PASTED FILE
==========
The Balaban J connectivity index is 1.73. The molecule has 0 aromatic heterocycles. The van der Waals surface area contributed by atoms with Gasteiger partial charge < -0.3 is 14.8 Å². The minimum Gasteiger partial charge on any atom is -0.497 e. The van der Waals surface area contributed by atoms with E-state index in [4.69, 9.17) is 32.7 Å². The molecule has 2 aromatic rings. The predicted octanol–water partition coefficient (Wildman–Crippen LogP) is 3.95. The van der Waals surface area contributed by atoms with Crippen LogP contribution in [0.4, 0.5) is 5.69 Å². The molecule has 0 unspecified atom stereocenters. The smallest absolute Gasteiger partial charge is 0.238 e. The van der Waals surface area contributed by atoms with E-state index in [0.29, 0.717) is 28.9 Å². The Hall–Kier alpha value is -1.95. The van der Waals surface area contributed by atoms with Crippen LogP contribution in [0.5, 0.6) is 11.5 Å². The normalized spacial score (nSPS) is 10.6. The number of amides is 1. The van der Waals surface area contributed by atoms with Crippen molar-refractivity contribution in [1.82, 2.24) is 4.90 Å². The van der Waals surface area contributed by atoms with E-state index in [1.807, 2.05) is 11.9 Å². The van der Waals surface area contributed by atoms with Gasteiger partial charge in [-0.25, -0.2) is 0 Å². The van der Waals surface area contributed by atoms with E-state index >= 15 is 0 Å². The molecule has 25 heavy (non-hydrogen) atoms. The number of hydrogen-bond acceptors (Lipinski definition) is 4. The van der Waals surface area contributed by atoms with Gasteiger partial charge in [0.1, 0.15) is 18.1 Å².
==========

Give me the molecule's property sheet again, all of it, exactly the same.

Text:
The Balaban J connectivity index is 1.73. The molecule has 0 aromatic heterocycles. The van der Waals surface area contributed by atoms with Gasteiger partial charge < -0.3 is 14.8 Å². The minimum Gasteiger partial charge on any atom is -0.497 e. The van der Waals surface area contributed by atoms with E-state index in [4.69, 9.17) is 32.7 Å². The molecule has 2 aromatic rings. The predicted octanol–water partition coefficient (Wildman–Crippen LogP) is 3.95. The van der Waals surface area contributed by atoms with Crippen LogP contribution in [0.4, 0.5) is 5.69 Å². The molecule has 0 unspecified atom stereocenters. The smallest absolute Gasteiger partial charge is 0.238 e. The van der Waals surface area contributed by atoms with E-state index in [0.29, 0.717) is 28.9 Å². The Hall–Kier alpha value is -1.95. The van der Waals surface area contributed by atoms with Crippen LogP contribution in [0.5, 0.6) is 11.5 Å². The normalized spacial score (nSPS) is 10.6. The number of amides is 1. The van der Waals surface area contributed by atoms with Crippen molar-refractivity contribution in [1.82, 2.24) is 4.90 Å². The van der Waals surface area contributed by atoms with E-state index in [1.807, 2.05) is 11.9 Å². The van der Waals surface area contributed by atoms with Gasteiger partial charge in [-0.25, -0.2) is 0 Å². The van der Waals surface area contributed by atoms with E-state index >= 15 is 0 Å². The molecule has 25 heavy (non-hydrogen) atoms. The number of hydrogen-bond acceptors (Lipinski definition) is 4. The van der Waals surface area contributed by atoms with Gasteiger partial charge in [0.1, 0.15) is 18.1 Å².